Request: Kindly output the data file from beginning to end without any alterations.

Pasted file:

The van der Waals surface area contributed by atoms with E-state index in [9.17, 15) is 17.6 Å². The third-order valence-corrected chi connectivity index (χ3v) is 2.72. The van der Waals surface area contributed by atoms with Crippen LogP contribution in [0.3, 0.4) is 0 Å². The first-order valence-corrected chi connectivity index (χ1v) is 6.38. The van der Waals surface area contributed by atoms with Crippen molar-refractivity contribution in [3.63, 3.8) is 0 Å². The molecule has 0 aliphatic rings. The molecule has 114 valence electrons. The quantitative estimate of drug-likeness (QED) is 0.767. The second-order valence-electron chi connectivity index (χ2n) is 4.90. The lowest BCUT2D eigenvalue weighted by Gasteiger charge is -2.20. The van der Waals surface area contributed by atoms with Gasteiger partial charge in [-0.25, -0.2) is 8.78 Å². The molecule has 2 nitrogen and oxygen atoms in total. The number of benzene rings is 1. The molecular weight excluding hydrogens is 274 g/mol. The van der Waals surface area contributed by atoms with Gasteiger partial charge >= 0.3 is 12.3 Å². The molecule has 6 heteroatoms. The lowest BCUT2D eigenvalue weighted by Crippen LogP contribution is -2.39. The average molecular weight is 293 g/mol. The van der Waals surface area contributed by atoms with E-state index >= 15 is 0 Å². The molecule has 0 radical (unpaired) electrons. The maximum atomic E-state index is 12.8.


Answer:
The van der Waals surface area contributed by atoms with E-state index in [9.17, 15) is 17.6 Å². The third-order valence-corrected chi connectivity index (χ3v) is 2.72. The van der Waals surface area contributed by atoms with Crippen LogP contribution in [0.3, 0.4) is 0 Å². The first-order valence-corrected chi connectivity index (χ1v) is 6.38. The van der Waals surface area contributed by atoms with Crippen molar-refractivity contribution in [3.63, 3.8) is 0 Å². The molecule has 0 aliphatic rings. The molecule has 114 valence electrons. The quantitative estimate of drug-likeness (QED) is 0.767. The second-order valence-electron chi connectivity index (χ2n) is 4.90. The lowest BCUT2D eigenvalue weighted by Gasteiger charge is -2.20. The van der Waals surface area contributed by atoms with Gasteiger partial charge in [-0.25, -0.2) is 8.78 Å². The molecule has 2 nitrogen and oxygen atoms in total. The number of benzene rings is 1. The molecular weight excluding hydrogens is 274 g/mol. The van der Waals surface area contributed by atoms with Gasteiger partial charge >= 0.3 is 12.3 Å². The molecule has 6 heteroatoms. The lowest BCUT2D eigenvalue weighted by Crippen LogP contribution is -2.39. The average molecular weight is 293 g/mol. The van der Waals surface area contributed by atoms with E-state index >= 15 is 0 Å². The molecule has 0 radical (unpaired) electrons. The maximum atomic E-state index is 12.8.